Author Archive | Kristina

Give Jeans a Chance

Have some jeans in your closet that you don’t wear? You know the ones. You think you’ll fit into them again, or maybe the style will come back…. Clean out your closet and do something good. Volcum and the National Coalition for the Homeless are teaming up again in a program called “Give Jeans a Chance”. Jeans are collected at local Volcum retailers and given to the homeless via local homeless shelters. Last year, the program donated over 5,000 pairs of jeans to 50 homeless shelters nationwide. This year, the athletic apparel brand is back with 200 more participating stores. Their hope is to collect over 10,000 pairs. The program started August 1 and runs through the end of September.

Bring your old jeans in wearable condition to the Westford Farmers Market through August 10. If you miss us there, you can bring them to Eastern Boarder at 254 DWH in Nashua. For more information on the program, click here.


DIY Toothpaste Tube Anything holder

Looking for fun craft with do with the kids…. Look no further! You are already saving toothpaste tubes for the Upcycle It! program, well here is a cute project to make with them. Do your own Upcycling! These could hold pencils, markers, toothbrushes, you name it….. and I’m sure your kids will come up with even more ideas.

5 empty toothpaste tubes
clear tape
hole punch
ribbon or plastic lanyard
binder clips

1. Collect five Colgate® toothpaste tubes. Clean them by cutting off the bottom and slipping your scissors into the side seam. Flatten them out and clean with soap and water.

2. Cut four tubes to 3 ½” x 4 ½” and one tube into a 3 ½” x 3 ½” square. Fold down the top ½” of the four rectangular tubes and tape.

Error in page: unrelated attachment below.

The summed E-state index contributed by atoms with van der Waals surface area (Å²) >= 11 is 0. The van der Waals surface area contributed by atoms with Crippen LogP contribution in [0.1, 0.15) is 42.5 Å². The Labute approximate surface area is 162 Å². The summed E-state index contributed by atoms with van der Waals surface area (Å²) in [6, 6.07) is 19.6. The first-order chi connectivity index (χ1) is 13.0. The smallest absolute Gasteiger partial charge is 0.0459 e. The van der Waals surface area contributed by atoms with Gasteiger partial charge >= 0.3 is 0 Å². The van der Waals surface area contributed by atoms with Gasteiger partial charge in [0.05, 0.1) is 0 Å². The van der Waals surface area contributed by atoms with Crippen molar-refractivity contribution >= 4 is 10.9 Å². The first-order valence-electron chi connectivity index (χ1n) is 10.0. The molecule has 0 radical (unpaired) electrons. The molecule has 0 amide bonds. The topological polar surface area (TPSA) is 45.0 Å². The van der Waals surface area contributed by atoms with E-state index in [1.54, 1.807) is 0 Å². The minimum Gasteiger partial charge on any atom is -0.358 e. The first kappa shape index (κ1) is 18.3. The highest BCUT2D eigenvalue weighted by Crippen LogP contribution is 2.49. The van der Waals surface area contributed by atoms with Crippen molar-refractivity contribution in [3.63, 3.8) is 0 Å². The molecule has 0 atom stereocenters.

3. Take one of the four rectangles and punch holes every ½” along the two tall sides and along the short bottom side that is not folded. Use this punched piece as a template and punch holes in the exact same spots on the other three rectangular pieces.

4. To punch the small square piece, line up the short punched side of the rectangle piece with any side of the short piece. Repeat punching holes for the other three sides of the square using the short side of the rectangular piece as a template.

5. Then punch two holes near the center of the square. This will be the bottom of the container and the holes will be for drainage.

6. Match up two large pieces and lace up one side tying it off at the top and bottom. Open it up. On one of the non-laced ends, attach to the next rectangular piece in the same way with the printed sides facing out. Repeat for each additional rectangular piece. When you’ve laced all four pieces, connect the two end pieces together and lace creating a cube with your pieces.

7. Match up the square piece with the bottom of the container. Use binder clips to hold it in place. Lace around the bottom of the container and tie it off. You’re ready to put your upcycled toothbrush holder into action.

If you still have more toothpaste tubes, drop them off at your nearest Upcycle It! location.


I want more trash!